E.g. For the beach landing, it isn't much of a trap to just send a bunch of zombies over a hill to stall a charge. I mean, that'll suck, but the human push will be broken enough that most of your victims will be pretty far away. Zombies lumbering as they do, no-one's going to expect it to work as anything other than a stalling tactic.

What I would do, is work the undeath angle, and leave the zombie surprise under the water. When the boats hit - every one of your readers will expect the machineguns to cut the initial charge in half. So don't do it. Let the first wave charge onto the shore, expecting the worst. And when they hit land and nothing happens for a few seconds. Let the zombies use the cue to start their march out of the north pacific.
Then as they start to break onto the beach - you have the machinegun nests open up. From a modestly higher elevation, they can lay lead into the beach without too many rounds taking out friendly zombies -- while the inexorable march of the undead doesn't even offer the good guys a slight reprieve should they manage to find cover.

As for the sniper scene, I'm not sure. Perhaps simply downplaying the 'that's where I'd be' routine. Maybe something as simple as the near-hit on the narrator blasting out a car window or tire.

One last minor note about the characterization: if it doesn't get used in the story - leave it out. I'm no prude mind you, but there's simply no point to mentioning one of your female characters is bisexual - unless you're going to use such a relationship for dramatic purposes later. In any case, the delivery just seemed a bit out of tone from the rest of the story.

I think it's a darn good work overall, and I thoroughly enjoyed it. I'm definitely looking forward to seeing the lycanthropy, vampirism and demons.

Those are some awesome comments thank you.

You're absolutely right. The beach and sniper scene are borrowed - a large part of the reason why I want to re-write these stories. These were written at a time when Creature Corner was doing "themed" stories and most of these stories were written the night before the deadline - so borrowing happened.

With respect to Marlene - her bi-sexuality (as I planned it) does come into play with respect to her interactions with another character.

If I ever get off my but the story (again as I planned it) is going to turn into something completely different - much more with the monsters, much less with the straight up military thing. I'm definately planning on trying to hit some of the more "unique" notes.

Thanks again for the comments.
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#9
Quote:

Originally Posted by Roc Ingersol

Personally, I think the beach-landing is a bit too Private Ryan. The mini-mall conflict and the squid battle stand out on their own (i could've used more squid myself), but the beach and the sniper sequence seem too directly borrowed. Not that that's bad, I mean, there's only so many ways to write a beach landing and a sniper conflict. The resolution for the sniper bit is solid enough to stake it's own space, but the mechanics of the preceeding scene seem a bit formulaic.

IMHO, you should leverage where your story is unique.
E.g. For the beach landing, it isn't much of a trap to just send a bunch of zombies over a hill to stall a charge. I mean, that'll suck, but the human push will be broken enough that most of your victims will be pretty far away. Zombies lumbering as they do, no-one's going to expect it to work as anything other than a stalling tactic.

What I would do, is work the undeath angle, and leave the zombie surprise under the water. When the boats hit - every one of your readers will expect the machineguns to cut the initial charge in half. So don't do it. Let the first wave charge onto the shore, expecting the worst. And when they hit land and nothing happens for a few seconds. Let the zombies use the cue to start their march out of the north pacific.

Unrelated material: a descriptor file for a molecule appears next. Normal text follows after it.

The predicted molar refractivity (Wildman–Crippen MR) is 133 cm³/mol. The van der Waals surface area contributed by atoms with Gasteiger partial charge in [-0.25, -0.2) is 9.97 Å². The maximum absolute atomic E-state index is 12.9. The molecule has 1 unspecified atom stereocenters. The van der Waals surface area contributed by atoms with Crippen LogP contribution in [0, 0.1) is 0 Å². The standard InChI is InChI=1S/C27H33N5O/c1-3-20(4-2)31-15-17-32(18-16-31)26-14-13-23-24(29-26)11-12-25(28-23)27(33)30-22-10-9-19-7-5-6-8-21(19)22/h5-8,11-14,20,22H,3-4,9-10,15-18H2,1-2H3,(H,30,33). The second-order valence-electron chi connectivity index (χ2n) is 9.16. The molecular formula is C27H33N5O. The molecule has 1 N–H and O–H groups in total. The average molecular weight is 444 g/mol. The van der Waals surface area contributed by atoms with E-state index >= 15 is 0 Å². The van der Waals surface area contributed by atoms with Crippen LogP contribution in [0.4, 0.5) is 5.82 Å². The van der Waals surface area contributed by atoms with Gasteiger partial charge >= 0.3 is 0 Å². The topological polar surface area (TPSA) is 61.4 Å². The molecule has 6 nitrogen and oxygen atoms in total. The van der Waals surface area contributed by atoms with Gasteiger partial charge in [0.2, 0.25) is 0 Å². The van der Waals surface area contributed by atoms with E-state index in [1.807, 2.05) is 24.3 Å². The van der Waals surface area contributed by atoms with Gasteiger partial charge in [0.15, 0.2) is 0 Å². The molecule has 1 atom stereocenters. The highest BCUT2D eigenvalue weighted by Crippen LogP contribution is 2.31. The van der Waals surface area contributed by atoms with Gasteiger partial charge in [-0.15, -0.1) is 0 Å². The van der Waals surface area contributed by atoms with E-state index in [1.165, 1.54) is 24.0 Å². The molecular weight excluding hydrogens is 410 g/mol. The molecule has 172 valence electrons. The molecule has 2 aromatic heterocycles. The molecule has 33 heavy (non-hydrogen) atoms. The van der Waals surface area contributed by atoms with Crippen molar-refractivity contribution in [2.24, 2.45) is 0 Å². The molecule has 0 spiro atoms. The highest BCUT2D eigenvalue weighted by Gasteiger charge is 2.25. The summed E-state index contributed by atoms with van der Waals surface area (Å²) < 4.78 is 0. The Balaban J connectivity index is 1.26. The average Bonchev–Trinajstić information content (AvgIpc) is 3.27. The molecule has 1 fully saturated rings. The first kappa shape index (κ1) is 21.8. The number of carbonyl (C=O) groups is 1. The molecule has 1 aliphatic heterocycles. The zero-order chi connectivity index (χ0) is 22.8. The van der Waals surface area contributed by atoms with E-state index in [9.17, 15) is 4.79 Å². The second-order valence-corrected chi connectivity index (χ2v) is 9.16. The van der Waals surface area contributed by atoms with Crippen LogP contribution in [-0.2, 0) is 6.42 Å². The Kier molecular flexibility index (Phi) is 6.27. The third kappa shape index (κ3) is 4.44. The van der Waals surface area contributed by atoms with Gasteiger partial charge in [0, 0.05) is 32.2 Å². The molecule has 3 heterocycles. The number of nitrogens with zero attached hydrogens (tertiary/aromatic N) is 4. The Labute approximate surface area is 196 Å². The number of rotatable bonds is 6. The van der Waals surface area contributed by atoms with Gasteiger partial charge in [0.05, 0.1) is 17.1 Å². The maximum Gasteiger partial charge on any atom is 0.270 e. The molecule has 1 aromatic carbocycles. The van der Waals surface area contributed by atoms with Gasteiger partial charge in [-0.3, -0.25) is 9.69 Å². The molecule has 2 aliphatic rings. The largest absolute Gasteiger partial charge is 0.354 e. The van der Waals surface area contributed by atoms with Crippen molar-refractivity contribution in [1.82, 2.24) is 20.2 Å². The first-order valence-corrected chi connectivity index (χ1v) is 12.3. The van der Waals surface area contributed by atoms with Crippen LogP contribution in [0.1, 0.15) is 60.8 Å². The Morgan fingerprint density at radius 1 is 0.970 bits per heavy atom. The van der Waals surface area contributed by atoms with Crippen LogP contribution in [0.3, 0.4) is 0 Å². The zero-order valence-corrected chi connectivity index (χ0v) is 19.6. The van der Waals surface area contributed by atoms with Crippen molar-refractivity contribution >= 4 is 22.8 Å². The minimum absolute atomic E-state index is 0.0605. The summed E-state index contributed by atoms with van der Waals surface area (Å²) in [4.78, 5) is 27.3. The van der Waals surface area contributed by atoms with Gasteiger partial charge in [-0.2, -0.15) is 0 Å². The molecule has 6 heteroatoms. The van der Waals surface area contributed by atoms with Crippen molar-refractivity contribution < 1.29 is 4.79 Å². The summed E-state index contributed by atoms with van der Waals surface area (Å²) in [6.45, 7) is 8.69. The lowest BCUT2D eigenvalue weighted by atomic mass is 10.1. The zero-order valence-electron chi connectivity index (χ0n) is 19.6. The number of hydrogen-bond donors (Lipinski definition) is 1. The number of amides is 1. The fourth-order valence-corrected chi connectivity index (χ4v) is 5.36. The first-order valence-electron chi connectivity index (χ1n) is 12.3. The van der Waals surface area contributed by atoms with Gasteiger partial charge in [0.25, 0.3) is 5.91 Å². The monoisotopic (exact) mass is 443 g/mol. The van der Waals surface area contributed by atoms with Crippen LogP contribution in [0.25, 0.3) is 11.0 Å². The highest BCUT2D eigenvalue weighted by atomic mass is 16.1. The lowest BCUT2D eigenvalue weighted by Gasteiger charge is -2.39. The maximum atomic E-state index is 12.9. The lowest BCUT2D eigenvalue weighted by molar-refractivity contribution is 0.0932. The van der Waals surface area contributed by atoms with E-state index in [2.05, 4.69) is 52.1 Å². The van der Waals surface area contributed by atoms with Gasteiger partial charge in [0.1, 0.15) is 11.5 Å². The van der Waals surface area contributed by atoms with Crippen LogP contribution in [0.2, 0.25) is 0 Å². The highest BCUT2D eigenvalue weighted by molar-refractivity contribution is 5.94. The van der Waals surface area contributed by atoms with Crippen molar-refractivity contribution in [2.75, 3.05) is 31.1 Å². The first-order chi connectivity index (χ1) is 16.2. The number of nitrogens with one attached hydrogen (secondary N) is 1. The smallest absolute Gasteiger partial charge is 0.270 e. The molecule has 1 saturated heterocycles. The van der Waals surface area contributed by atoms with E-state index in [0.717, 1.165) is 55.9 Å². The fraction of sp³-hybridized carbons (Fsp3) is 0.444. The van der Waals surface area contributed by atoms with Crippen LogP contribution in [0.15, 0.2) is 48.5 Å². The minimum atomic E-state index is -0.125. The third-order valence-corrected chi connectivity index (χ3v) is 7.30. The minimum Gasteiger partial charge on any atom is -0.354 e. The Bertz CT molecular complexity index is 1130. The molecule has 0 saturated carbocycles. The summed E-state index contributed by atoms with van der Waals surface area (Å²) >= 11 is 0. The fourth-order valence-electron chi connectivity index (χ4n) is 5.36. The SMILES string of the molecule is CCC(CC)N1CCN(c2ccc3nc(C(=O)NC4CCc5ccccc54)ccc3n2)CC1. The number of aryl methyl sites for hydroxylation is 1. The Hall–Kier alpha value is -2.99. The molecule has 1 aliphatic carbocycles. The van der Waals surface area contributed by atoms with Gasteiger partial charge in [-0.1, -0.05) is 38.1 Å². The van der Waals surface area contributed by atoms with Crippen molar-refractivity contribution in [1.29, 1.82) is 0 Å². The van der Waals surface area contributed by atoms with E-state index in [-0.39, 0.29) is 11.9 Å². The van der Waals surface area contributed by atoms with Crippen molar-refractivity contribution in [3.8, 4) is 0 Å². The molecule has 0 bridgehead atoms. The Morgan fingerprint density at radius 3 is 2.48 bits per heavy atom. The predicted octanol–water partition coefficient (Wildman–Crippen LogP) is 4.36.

Then as they start to break onto the beach - you have the machinegun nests open up. From a modestly higher elevation, they can lay lead into the beach without too many rounds taking out friendly zombies -- while the inexorable march of the undead doesn't even offer the good guys a slight reprieve should they manage to find cover.

As for the sniper scene, I'm not sure. Perhaps simply downplaying the 'that's where I'd be' routine. Maybe something as simple as the near-hit on the narrator blasting out a car window or tire.

One last minor note about the characterization: if it doesn't get used in the story - leave it out. I'm no prude mind you, but there's simply no point to mentioning one of your female characters is bisexual - unless you're going to use such a relationship for dramatic purposes later. In any case, the delivery just seemed a bit out of tone from the rest of the story.

I think it's a darn good work overall, and I thoroughly enjoyed it. I'm definitely looking forward to seeing the lycanthropy, vampirism and demons.

By the way - can I "use" your idea? It fucking awesome.
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#10
Quote:

Originally Posted by Captain Sean Sparrow

By the way - can I "use" your idea? It fucking awesome

Hey man, go for it.
Ideas are free, it's the way you spell 'em out that makes it property.

As for the bi-sexual thing: you do set up quite a bit of character so I didn't figure the trait itself to be gratuitous. My point was more that until something does happen that is relevant to her sexuality - there's no point to bringing it up. The way it's written -- no offense here, just a nickle's worth of free critique -- is like a usenet response to a creepy a/s/l request, or a bad fanerotica opener.
The rest of the story is so much better than that, that it's really jarring.

Character traits in general - sexuality, race, education - you don't have another character point out matter-of-factly outside relevant context. I'm of the opinion that it's best to 'show' the reader/viewer what a character is like, rather than 'tell'. Even in the case where being crass is part of another character's personality, you try to 'show' what the target of their exposition is like, before you have the crass one spell it out.

Consider Hudson and Vasquez; she was certainly butch, and he was certainly crass. But we were shown that she was butch before Hicks started in. And what was more defining for her character was not that Hicks spelled it out; it was in the way she responded to it.